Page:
System design elements like bandwidth requirements, upgradability and integration with other systems will be critical to realising these ambitions. Van Welter and Dausendschoen are two driving forces in a wide project to prepare Wärtsilä Voyage solutions for this future.  

One change is the amount of bandwidth that solutions can use. Previously, explains Dausendschoen, the challenge had been how to fit useful data through the very narrow pipeline. This required a large degree of prioritisation – which data is critical to get reported or analysed first – as well as careful selection. Weather data is a good example.  

“If you had the same connectivity as you have at home, you would simply send a high-resolution global forecast to the vessel. But with limited bandwidth, you need to make choices, like sending a high-resolution forecast for a narrow corridor, or leaving out areas of the globe. You need to really think about how you design your analytics and your software so that you don't run into a problem with connectivity.”  

In the next generation of digital navigation solutions, bandwidth will be offering exponentially greater opportunity than before, freeing up designers to concentrate on other areas. One is ease of integration. 

Cooperation and data sharing between other systems is the key to unlocking future value from bridge solutions. On one hand, interplay between situational awareness and ship control will be needed to deliver greater autonomy. On the other, asking bridge crew to look at as few systems as possible for the information they need will help them make better decisions.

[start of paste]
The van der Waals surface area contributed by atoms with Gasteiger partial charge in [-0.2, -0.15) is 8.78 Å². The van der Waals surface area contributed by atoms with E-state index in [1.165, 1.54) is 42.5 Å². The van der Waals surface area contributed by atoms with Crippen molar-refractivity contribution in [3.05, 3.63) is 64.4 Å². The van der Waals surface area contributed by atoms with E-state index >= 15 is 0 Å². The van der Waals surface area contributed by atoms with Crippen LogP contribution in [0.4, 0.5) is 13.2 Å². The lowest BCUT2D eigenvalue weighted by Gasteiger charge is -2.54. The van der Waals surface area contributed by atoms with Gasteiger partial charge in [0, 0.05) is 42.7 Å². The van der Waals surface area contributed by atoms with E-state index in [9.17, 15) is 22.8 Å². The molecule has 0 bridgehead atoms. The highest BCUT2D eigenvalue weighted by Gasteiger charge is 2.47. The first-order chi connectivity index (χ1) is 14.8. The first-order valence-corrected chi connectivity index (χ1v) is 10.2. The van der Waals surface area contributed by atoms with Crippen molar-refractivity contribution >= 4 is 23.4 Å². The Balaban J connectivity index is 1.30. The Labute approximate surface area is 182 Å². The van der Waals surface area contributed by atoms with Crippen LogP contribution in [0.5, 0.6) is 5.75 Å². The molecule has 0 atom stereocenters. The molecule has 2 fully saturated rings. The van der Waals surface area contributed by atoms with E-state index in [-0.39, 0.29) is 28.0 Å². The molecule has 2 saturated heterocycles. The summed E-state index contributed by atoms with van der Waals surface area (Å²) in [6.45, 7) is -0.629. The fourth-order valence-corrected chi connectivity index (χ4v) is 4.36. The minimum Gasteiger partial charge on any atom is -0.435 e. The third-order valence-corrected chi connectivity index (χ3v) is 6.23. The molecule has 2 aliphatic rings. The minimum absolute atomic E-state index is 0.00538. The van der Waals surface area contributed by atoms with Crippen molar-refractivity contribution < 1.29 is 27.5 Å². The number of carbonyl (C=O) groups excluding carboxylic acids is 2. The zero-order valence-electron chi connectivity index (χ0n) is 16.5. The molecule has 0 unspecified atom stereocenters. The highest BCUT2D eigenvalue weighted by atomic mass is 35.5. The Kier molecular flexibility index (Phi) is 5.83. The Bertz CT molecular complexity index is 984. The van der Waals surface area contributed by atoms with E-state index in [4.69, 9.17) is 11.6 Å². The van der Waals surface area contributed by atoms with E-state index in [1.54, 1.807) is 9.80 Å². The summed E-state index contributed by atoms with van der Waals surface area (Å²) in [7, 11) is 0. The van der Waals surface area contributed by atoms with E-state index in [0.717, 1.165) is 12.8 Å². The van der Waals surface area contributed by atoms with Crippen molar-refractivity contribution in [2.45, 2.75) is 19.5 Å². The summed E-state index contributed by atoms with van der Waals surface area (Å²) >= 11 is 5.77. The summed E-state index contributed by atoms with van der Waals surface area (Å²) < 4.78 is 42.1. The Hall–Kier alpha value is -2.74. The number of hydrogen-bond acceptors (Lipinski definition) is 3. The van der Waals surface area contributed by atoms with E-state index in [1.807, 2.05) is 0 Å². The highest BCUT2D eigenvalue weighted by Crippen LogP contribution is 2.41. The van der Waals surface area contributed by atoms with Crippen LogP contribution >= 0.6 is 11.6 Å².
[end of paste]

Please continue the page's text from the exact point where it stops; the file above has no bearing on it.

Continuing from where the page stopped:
Improving integration 

Van Welter speaks from experience about the challenges of integrating bridge systems.

The ability to integrate systems better would reduce cost for ship owners as well as unlocking further areas for optimisation. Van Welter mentions user analytics as one such area. Seeing how and when crews use the tools available to them in a real setting would help to design products that will serve the crew better. 

Another important design element in new digital solutions will be ‘expandability’. Van Welter explains: “Traditionally in maritime you buy a navigation system, and it has a lifecycle of 10 years. And if you want to do anything different with that navigation system, well we're going to bolt on another screen - another set of hardware and another lot of technicians called out. Only imagine six months from now, you want to get the latest tool.” 

This single, static design point does not reflect the rapid pace of development or the need for flexibility in modern shipping. Wärtsilä Voyage is in the process of reviewing its entire portfolio with a particular eye on extendibility and integration.

Free from the constraints of poor connectivity, there is an almost limitless potential for digital solutions to help make shipping safer, greener and smarter. Improving design of current systems so that they can work closely together and be upgraded rapidly is a precursor to maritime digital solutions that can offer even greater value to their users. Ultimately, says Van Welter, it comes down to simplification – how to make ship operations easier for crew and management. 

Through connectivity, we can help address this increasingly complex world that technology is delivering. We're trying to simplify operations as systems become more complex. Better connectivity will enable us to do that even better than we have until now.

- Clayton Van Welter, Head of Product, Future Ship Control Systems, Wärtsilä Voyage